The key to safe prone positioning is appropriate selection of the many types and sizes of support that are available. Foam bolsters are commonly used, one at the level of the chest below the axillae and the other at the level of the anterior superior iliac spines. The arms should be abducted to no more than 90°, with slight internal rotation and lie in front of the plane of the body to reduce the risk of brachial plexus injury. Particular attention should be paid to the ulnar nerve at the elbow which is at risk of pressure-related injury when the arms are flexed in the prone position. If the arms remain by the patient’s side, then the thumbs should be positioned pointing down to avoid over pronation. Care is required to avoid pressure on the abdomen as this will be transmitted to the venous system and cause increased bleeding from the valveless epidural veins. Inferior vena caval obstruction will not only make this worse but also reduce venous return causing a reduction in CO and increased risk of lower limb thrombosis. Perhaps the most commonly used specific devices are the Montreal mattress, the Jackson operating table, the Wilson frame, and the Andrews operating table. Additional caution is required with the latter as the TT pilot balloon may be damaged during table adjustment. The radius of curvature of the Wilson frame can be altered by means of a winding mechanism. This allows a reduction in the lumbar lordosis thus improving posterior surgical access. However, the incidence of ischaemic optic neuropathy may be increased compared with other prone-positioning devices. This is postulated to be attributable to the dependant position of the head. Failure to position correctly or match the patient’s size to the device may cause increased intra-abdominal pressure and difficulty with ventilation.
The eyes are kept closed to protect the tear film and padding should be avoided. A number of head rests are available that are designed to avoid pressure on the eyes while maintaining the neck in a neutral position. Some include a mirror to facilitate easier intraoperative checking. External pressure on the eyes may also be completely avoided by the use of devices such as the Mayfield head fixator. The head is held in a clamp by pins which are inserted into the outer table of the skull. It affords excellent control of the head and neck and is commonly used during operations on the posterior cervical spine. Its use during prolonged cases may be considered to protect the eyes; however, use in deformity surgery is complicated as fixation of the head may act as an impediment to spinal realignment.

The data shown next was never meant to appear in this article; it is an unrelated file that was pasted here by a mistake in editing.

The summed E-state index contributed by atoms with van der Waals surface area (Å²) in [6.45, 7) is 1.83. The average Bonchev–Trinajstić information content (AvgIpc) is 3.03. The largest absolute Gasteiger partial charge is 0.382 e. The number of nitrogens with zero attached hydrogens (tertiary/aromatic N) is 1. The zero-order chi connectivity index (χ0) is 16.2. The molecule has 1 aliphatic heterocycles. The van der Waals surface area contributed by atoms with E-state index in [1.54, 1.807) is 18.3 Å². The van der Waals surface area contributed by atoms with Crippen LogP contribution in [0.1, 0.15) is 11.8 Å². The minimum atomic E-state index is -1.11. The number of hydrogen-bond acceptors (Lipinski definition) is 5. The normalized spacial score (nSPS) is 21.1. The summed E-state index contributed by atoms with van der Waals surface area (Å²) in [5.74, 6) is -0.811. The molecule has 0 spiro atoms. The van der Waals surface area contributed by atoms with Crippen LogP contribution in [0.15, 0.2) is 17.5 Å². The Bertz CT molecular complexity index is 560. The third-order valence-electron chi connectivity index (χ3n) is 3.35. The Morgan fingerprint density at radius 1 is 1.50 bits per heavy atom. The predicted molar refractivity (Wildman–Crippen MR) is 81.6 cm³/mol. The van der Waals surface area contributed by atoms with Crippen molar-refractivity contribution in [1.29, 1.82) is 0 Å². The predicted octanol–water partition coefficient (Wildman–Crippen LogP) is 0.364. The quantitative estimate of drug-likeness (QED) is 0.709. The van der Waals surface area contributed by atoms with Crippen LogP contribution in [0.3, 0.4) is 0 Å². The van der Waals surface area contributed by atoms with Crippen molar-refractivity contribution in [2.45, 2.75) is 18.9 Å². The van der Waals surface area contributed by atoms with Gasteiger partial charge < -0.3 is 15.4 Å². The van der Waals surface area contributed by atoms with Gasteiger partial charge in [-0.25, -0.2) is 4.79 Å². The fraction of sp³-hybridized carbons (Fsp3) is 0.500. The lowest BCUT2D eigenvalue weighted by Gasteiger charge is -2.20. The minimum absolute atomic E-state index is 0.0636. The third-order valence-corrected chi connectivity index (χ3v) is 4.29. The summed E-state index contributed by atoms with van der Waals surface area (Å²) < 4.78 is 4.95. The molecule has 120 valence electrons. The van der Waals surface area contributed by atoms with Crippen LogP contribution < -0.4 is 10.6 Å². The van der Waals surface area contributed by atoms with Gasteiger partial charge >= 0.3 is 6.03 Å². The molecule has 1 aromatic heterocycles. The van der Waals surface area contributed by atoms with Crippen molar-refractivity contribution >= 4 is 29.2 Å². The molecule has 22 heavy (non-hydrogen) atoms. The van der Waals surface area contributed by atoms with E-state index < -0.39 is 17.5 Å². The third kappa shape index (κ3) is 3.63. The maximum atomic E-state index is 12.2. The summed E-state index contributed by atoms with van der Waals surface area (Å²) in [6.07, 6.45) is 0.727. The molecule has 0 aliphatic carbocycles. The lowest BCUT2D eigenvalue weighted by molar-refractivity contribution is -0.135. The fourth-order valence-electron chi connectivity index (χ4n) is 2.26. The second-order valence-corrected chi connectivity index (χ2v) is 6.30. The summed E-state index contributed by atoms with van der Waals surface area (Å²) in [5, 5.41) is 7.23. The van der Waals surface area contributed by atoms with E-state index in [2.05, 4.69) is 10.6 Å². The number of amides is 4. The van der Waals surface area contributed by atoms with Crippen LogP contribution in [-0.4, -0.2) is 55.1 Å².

Intraoperative spinal cord monitoring necessitates the exclusion of anaesthetic vapours. Remifentanil is a commonly used agent because of its short context sensitive half life and its negligible effect on intraoperative evoked responses. Deformity surgery and decompressive procedures for metastatic tumours are particularly prone to major haemorrhage. However, the use of red cell salvage and autologous transfusion is hindered in tumour surgery by concern over dissemination of malignant cells. Systems need to be in place to allow rapid transport of cross matched blood to the patient and a working dialogue should be maintained with the laboratory that allows release of coagulation factors and platelets before coagulation results are known. Near patient testing of coagulation with the thromboelastograph (TEG®) or rotational thromboelastometry (ROTEM®) devices not only provide a rapid (<5 min) indication of coagulation status but uniquely indicate which products to use.